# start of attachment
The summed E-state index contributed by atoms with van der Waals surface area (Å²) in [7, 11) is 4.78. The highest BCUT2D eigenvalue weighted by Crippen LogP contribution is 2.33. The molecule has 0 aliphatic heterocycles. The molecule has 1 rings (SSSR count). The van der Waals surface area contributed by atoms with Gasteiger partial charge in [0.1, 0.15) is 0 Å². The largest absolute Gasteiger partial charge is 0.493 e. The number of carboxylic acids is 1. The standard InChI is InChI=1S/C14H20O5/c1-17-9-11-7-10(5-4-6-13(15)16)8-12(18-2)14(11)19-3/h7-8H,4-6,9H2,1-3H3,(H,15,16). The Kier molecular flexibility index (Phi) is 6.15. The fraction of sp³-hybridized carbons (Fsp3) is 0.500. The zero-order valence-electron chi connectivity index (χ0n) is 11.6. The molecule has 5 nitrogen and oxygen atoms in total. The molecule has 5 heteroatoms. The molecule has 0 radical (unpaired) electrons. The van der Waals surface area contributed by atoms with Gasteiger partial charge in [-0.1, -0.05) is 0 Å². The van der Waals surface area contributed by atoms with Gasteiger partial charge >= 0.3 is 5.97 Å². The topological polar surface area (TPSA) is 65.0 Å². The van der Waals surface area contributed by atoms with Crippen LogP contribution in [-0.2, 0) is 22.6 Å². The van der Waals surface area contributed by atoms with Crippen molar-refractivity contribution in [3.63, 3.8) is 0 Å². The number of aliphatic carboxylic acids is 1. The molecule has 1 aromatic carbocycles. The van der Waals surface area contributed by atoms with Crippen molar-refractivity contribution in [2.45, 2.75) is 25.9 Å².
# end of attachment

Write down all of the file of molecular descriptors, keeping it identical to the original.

The summed E-state index contributed by atoms with van der Waals surface area (Å²) in [7, 11) is 4.78. The highest BCUT2D eigenvalue weighted by Crippen LogP contribution is 2.33. The molecule has 0 aliphatic heterocycles. The molecule has 1 rings (SSSR count). The van der Waals surface area contributed by atoms with Gasteiger partial charge in [0.1, 0.15) is 0 Å². The largest absolute Gasteiger partial charge is 0.493 e. The number of carboxylic acids is 1. The standard InChI is InChI=1S/C14H20O5/c1-17-9-11-7-10(5-4-6-13(15)16)8-12(18-2)14(11)19-3/h7-8H,4-6,9H2,1-3H3,(H,15,16). The Kier molecular flexibility index (Phi) is 6.15. The fraction of sp³-hybridized carbons (Fsp3) is 0.500. The zero-order valence-electron chi connectivity index (χ0n) is 11.6. The molecule has 5 nitrogen and oxygen atoms in total. The molecule has 5 heteroatoms. The molecule has 0 radical (unpaired) electrons. The van der Waals surface area contributed by atoms with Gasteiger partial charge in [-0.1, -0.05) is 0 Å². The van der Waals surface area contributed by atoms with Gasteiger partial charge >= 0.3 is 5.97 Å². The topological polar surface area (TPSA) is 65.0 Å². The van der Waals surface area contributed by atoms with Crippen LogP contribution in [-0.2, 0) is 22.6 Å². The van der Waals surface area contributed by atoms with Crippen molar-refractivity contribution in [3.63, 3.8) is 0 Å². The number of aliphatic carboxylic acids is 1. The molecule has 1 aromatic carbocycles. The van der Waals surface area contributed by atoms with Crippen molar-refractivity contribution in [2.45, 2.75) is 25.9 Å².